Like much of Madagascar's wildlife, lemurs are under serious threats. What are the biggest threats to them right now?

What's the biggest threat to lemurs right now? Well, it's really a double threat of course—hunting and deforestation—but bigger at the moment is deforestation. Less than 10 percent of the original forest remains standing in Madagascar. It's a frightening event that's going on there. Every year when I go back, even forests that are protected seem to be shrinking. There's just not enough money or manpower to protect them. Many of the preserves and protected areas look good on paper, but the truth is that they continue to disappear.

In addition, hunting has always been a pressure—hunting for food. They don't hunt lemurs for medicinal products, or pelts, or the other reasons that many animals are hunted. Those factors don't seem to play a role; it's done for food. So, it's a hard thing as a researcher to go in and say, "stop hunting these animals" when the villagers are poor and hungry and this is the only way to get food on the table. They don't have many alternatives available to them. It's a challenging dilemma and the fact is that these animals are found only in their backyard, but they need them to survive.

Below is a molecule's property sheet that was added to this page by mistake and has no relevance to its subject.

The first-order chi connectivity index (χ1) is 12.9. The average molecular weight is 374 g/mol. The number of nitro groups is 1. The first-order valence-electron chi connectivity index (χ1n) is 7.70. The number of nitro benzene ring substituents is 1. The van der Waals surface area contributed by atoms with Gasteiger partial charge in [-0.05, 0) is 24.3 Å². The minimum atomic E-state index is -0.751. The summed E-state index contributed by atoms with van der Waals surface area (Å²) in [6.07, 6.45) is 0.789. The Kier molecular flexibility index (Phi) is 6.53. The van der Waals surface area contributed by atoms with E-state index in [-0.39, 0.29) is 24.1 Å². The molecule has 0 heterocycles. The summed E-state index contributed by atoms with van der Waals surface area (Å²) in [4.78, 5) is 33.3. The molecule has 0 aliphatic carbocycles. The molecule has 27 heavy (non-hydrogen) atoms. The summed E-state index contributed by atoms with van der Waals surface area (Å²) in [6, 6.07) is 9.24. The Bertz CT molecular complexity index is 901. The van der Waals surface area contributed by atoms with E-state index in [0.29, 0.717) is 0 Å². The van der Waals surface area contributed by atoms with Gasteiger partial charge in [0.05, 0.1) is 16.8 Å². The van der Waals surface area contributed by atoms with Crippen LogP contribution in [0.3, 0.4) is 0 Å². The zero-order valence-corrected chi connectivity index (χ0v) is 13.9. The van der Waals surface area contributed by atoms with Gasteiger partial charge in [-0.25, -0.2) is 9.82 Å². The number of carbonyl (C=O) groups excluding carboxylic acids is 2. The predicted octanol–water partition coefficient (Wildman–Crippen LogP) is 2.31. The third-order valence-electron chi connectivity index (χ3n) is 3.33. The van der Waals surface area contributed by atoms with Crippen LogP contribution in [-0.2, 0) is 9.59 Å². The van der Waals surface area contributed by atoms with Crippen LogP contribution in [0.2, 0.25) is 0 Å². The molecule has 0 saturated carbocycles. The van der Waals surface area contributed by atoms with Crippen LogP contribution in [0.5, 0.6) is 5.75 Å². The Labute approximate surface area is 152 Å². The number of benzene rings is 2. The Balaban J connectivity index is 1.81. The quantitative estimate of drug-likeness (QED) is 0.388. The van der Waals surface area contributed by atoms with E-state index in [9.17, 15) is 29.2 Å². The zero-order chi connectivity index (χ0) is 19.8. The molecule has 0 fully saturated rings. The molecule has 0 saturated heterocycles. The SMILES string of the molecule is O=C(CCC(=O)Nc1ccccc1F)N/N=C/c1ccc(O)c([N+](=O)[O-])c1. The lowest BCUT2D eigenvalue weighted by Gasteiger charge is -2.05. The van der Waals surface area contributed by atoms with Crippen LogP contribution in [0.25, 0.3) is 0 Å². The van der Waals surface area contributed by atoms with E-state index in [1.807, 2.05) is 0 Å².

We need to put a spin on the situation so that keeping these animals alive would benefit the local people, but it's hard to sell the long term to people who need food. They are thinking about their next meal. You have to provide some kind of alternative. Especially with the discovery of the new species, it may be a way of promoting ecotourism that can have a huge positive effect on the villages. It could increase revenue and provide jobs as guides, guards, conservation people, cooks, and a market for village arts and crafts.

You and Dr. Ed Louis first found this new lemur species last year almost by chance.

Well, we did set traps, so we were looking for lemurs. I always think of the great discoveries and they were often by chance. We were trying to determine the absence or presence of mouse lemurs in the area—the recognized species of mouse lemur, the only one people knew. We had no idea we would be identifying and trapping a species new to science. It's a dream come true for a scientist to make a brand new discovery.